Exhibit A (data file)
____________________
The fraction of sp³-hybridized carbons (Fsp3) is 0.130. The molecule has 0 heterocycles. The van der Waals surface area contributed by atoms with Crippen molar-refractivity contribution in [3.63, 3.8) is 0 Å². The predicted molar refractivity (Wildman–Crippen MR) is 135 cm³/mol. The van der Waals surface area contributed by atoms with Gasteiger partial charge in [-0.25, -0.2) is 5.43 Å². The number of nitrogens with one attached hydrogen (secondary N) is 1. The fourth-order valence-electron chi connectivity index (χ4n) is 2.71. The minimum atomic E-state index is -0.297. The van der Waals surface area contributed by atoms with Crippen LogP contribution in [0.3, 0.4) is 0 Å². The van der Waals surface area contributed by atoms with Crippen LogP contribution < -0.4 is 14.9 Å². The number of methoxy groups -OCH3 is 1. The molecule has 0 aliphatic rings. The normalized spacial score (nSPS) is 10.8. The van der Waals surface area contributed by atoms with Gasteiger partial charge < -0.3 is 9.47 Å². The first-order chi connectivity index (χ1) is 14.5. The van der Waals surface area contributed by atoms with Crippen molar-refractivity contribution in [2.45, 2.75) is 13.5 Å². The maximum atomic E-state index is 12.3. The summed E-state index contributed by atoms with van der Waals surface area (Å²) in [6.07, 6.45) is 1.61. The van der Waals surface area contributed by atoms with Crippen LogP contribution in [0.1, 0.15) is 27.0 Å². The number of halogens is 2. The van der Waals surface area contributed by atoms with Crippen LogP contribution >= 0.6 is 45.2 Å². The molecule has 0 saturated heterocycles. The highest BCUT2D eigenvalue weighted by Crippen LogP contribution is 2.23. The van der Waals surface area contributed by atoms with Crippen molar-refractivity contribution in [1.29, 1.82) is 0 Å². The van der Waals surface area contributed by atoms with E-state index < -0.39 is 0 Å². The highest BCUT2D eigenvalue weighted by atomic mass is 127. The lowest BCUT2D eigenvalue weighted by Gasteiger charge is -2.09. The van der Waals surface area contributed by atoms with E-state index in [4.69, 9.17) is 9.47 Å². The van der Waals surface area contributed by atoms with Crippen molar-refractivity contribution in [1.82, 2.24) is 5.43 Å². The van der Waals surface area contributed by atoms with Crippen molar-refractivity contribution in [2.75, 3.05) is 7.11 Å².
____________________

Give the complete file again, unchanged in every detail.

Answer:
The fraction of sp³-hybridized carbons (Fsp3) is 0.130. The molecule has 0 heterocycles. The van der Waals surface area contributed by atoms with Crippen molar-refractivity contribution in [3.63, 3.8) is 0 Å². The predicted molar refractivity (Wildman–Crippen MR) is 135 cm³/mol. The van der Waals surface area contributed by atoms with Gasteiger partial charge in [-0.25, -0.2) is 5.43 Å². The number of nitrogens with one attached hydrogen (secondary N) is 1. The fourth-order valence-electron chi connectivity index (χ4n) is 2.71. The minimum atomic E-state index is -0.297. The van der Waals surface area contributed by atoms with Crippen LogP contribution in [0.3, 0.4) is 0 Å². The van der Waals surface area contributed by atoms with Crippen LogP contribution < -0.4 is 14.9 Å². The number of methoxy groups -OCH3 is 1. The molecule has 0 aliphatic rings. The normalized spacial score (nSPS) is 10.8. The van der Waals surface area contributed by atoms with Gasteiger partial charge < -0.3 is 9.47 Å². The first-order chi connectivity index (χ1) is 14.5. The van der Waals surface area contributed by atoms with Crippen molar-refractivity contribution in [2.45, 2.75) is 13.5 Å². The maximum atomic E-state index is 12.3. The summed E-state index contributed by atoms with van der Waals surface area (Å²) in [6.07, 6.45) is 1.61. The van der Waals surface area contributed by atoms with Crippen LogP contribution in [0.1, 0.15) is 27.0 Å². The number of halogens is 2. The van der Waals surface area contributed by atoms with Crippen LogP contribution >= 0.6 is 45.2 Å². The molecule has 0 saturated heterocycles. The highest BCUT2D eigenvalue weighted by Crippen LogP contribution is 2.23. The van der Waals surface area contributed by atoms with Crippen molar-refractivity contribution in [1.29, 1.82) is 0 Å². The van der Waals surface area contributed by atoms with E-state index < -0.39 is 0 Å². The highest BCUT2D eigenvalue weighted by atomic mass is 127. The lowest BCUT2D eigenvalue weighted by Gasteiger charge is -2.09. The van der Waals surface area contributed by atoms with E-state index in [4.69, 9.17) is 9.47 Å². The van der Waals surface area contributed by atoms with Crippen molar-refractivity contribution in [1.82, 2.24) is 5.43 Å². The van der Waals surface area contributed by atoms with Crippen molar-refractivity contribution in [2.75, 3.05) is 7.11 Å².